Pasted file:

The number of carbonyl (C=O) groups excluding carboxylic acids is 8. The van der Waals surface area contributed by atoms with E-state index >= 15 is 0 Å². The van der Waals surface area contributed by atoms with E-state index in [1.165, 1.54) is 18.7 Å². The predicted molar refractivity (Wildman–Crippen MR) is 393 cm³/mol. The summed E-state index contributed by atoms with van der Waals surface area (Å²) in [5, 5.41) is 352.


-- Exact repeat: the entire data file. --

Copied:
The number of carbonyl (C=O) groups excluding carboxylic acids is 8. The van der Waals surface area contributed by atoms with E-state index >= 15 is 0 Å². The van der Waals surface area contributed by atoms with E-state index in [1.165, 1.54) is 18.7 Å². The predicted molar refractivity (Wildman–Crippen MR) is 393 cm³/mol. The summed E-state index contributed by atoms with van der Waals surface area (Å²) in [5, 5.41) is 352.